Lance Armstrong riding for Team Astana signs the start list for
the 2009 Giro d'Italia. The Giro was part of Armstrong's build-up
to the controversial 2009 Tour de France where he finished third.
AP Photo/Alessandro Trovati
Update: For further discussion on this article, read the follow-up here.
In 2009 Lance Armstrong came back to France with a new team and new tactics, but French anti-doping officials are up to their old tricks. The French police have been sniffing around Astana's trash like a suspicious bloodhound, desperate to find evidence for a doping case that will stick.
After the 2009 Tour de France, the French police appropriated Astana's discarded syringes, bandages, and other medical supplies from a biological waste firm called Cosmoly. What they found were a "large quantity" of syringes and supplies for intravenous transfusions, which may point to banned-drug use, according to the French newspaper Le Mond.
Team Astana itself has had a checkered history with the Tour. In 2007, the Kazakh-backed team dropped out of the race in disgrace when their star rider, Alexander Vinokourov of Kazakhstan tested positive for blood doping. Later that year, two more positive tests (one for synthetic testosterone use and another for blood doping) came to light, and Astana was banned from 2008 tour. Despite all this, and even considering that the 2009 Tour champion, Alberto Contador might also be implicated if these medical supplies were to contain any incriminating evidence, this investigation is undoubtedly aimed primarily at Lance Armstrong. For reasons that Armstrong believes have to do with national pride, the French have had it out for the seven-time Tour de France champion since he first won the race ten years ago, according to Armstrong.
In 2002, French officials tried a similar tactic; taking U.S. Postal's discarded biological waste from the remote dumpster where they threw it between stages. Investigators claimed that the syringes would provide evidence of Armstrong's alleged drug use, but lab tests produced no decisive proof. The case was eventually thrown out for lack of evidence, but according to Armstrong in his autobiography Every Second Counts, the French were reluctant to close the case even though they had nothing incriminating on him. Referring to the 2009 suspicions, Armstrong said, “I’m confident that our team has been racing clean."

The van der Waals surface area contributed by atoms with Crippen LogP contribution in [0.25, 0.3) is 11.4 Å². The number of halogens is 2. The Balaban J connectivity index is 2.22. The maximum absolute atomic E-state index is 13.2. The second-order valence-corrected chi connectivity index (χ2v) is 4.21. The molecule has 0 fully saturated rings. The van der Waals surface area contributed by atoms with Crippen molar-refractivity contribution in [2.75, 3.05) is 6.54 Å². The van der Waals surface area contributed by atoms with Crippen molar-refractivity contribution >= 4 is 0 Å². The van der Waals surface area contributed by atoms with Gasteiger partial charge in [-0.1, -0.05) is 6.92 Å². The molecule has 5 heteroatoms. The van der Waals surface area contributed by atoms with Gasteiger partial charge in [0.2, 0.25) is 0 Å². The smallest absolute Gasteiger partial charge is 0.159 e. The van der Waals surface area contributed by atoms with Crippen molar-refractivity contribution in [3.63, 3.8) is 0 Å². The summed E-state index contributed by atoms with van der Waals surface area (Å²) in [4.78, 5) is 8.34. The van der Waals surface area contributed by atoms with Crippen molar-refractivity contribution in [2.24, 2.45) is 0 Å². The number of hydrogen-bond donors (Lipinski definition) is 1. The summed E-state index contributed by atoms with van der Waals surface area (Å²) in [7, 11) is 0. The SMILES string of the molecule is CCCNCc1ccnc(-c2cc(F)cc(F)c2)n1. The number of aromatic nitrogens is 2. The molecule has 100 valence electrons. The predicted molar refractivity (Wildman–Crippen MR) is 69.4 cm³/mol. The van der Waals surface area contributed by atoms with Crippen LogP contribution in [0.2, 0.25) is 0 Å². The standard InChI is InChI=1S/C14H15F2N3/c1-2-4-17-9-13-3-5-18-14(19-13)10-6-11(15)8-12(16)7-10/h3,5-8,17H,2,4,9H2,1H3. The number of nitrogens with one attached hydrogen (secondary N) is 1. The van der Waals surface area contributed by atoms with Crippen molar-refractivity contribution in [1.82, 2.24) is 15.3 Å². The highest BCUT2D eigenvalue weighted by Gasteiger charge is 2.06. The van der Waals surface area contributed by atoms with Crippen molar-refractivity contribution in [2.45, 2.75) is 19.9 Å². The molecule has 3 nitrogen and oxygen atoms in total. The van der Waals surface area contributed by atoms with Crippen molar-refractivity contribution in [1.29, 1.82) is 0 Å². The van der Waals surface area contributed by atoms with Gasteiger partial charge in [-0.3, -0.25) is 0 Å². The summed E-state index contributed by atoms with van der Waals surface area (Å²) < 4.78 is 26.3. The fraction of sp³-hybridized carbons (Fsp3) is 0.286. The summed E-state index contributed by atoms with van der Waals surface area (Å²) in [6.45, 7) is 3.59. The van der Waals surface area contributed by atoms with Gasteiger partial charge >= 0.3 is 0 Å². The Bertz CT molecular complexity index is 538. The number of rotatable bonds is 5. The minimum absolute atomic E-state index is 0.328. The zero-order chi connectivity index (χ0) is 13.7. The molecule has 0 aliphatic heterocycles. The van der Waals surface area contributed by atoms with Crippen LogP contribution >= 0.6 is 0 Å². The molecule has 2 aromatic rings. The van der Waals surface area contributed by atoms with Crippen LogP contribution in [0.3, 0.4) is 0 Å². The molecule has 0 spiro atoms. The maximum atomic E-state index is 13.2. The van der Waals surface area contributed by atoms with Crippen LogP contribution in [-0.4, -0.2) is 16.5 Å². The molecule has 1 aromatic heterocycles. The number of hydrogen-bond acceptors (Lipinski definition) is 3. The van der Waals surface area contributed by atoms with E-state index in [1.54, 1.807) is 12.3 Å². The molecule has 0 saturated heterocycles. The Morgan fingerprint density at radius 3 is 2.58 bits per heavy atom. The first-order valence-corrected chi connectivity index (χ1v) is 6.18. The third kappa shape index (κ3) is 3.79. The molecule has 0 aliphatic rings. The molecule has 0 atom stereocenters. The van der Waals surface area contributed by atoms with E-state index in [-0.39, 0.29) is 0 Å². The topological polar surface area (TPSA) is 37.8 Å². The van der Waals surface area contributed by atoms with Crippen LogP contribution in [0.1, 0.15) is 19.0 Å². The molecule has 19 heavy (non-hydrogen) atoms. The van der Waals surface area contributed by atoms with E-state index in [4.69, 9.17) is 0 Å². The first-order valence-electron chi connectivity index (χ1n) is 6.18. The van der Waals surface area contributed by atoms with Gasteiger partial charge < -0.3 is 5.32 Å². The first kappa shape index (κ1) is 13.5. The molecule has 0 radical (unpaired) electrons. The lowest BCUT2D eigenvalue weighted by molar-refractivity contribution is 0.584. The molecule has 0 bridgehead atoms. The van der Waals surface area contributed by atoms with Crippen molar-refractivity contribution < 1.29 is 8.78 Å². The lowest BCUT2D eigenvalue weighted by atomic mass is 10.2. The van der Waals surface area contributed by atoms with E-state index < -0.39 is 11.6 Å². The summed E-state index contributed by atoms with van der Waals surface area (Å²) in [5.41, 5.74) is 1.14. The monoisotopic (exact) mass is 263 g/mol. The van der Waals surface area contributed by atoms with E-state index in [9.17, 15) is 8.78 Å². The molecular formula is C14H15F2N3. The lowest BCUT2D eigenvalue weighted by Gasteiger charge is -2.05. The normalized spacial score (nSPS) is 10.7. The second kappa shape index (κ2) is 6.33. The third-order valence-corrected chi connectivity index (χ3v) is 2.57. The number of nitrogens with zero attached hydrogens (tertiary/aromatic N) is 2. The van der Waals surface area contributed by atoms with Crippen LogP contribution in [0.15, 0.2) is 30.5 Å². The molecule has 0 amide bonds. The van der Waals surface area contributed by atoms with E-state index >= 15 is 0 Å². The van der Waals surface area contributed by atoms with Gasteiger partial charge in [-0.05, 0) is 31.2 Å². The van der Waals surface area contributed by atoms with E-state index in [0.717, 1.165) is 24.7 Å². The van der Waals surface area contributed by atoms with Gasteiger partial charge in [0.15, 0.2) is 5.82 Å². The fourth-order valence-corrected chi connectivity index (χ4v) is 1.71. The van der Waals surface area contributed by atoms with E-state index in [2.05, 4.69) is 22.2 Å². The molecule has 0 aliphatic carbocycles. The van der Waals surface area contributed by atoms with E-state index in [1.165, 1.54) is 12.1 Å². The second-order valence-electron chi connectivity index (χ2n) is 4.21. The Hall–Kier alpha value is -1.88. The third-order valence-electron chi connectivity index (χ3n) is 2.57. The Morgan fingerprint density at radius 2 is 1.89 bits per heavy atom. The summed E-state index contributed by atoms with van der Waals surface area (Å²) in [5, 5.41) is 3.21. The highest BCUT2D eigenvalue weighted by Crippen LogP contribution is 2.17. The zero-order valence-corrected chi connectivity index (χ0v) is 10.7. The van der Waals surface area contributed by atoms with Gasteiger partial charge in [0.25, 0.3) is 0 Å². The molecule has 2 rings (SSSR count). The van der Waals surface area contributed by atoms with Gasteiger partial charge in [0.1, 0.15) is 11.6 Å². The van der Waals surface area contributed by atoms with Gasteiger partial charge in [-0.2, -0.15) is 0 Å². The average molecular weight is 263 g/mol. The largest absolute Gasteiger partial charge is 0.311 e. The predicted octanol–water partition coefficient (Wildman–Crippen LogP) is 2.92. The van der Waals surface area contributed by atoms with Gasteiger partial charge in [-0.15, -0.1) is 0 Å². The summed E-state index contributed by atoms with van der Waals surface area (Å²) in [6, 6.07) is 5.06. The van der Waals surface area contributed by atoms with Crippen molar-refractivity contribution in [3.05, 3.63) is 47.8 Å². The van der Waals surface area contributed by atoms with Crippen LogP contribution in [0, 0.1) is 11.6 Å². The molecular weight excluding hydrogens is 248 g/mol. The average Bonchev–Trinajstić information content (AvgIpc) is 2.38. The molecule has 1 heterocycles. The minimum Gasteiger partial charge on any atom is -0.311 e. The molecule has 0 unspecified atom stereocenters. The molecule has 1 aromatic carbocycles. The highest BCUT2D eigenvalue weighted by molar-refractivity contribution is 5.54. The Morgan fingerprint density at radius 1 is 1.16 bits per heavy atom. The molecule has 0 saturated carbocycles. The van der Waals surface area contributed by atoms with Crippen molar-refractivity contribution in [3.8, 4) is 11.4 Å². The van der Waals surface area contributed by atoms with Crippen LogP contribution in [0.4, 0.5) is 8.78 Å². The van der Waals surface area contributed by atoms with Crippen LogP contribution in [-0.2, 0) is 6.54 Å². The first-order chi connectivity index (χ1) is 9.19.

Armstrong has seen the business end of numerous doping allegations coming from journalists, former teammates, rivals and employees, and even past Tour champions. However, no single accusation has held up to legal scrutiny, and Armstrong's lawyers have fought back tooth and nail in each case. While many may believe Armstrong's defensive behavior is indicative of sinister secrets, Armstrong points out that he is "the most tested athlete in the world." None of his hundreds of in-competition and out-of-competition drug tests have resulted in enough evidence for a successful doping case (although some results have aroused suspision). If he's cheating, he's better at getting away with it than he is at cycling.
The medical supplies recovered from Astana's garbage are being tested at a private Swiss lab called Toxi-Lab. So far they have found no evidence of banned substances, but if any performance-enhancing drugs are detected, the needles will be cross-referenced against riders' DNA and the guilty riders will be banned. Greg Lemond has said, "If Armstrong's clean, it's the greatest comeback. And if he's not, then it's the greatest fraud." If Armstrong is clean, then for the sake of cycling and sports everywhere he should be revealed for what he really is. However, if he is riding dirty, then he is also a criminal genious for avoiding doping convictions after eight Tours under the microscope. If French anti-doping officials were to finally catch Armstrong after a decade of following his every move, it would be like if Wiley Coyote finally caught the Road Runner. As much as you want the coyote to catch the bird, it's hard not to cheer for the artful dodger road runner.
Read the follow-up article The polarizing effect of Lance Armstrong for further discussion.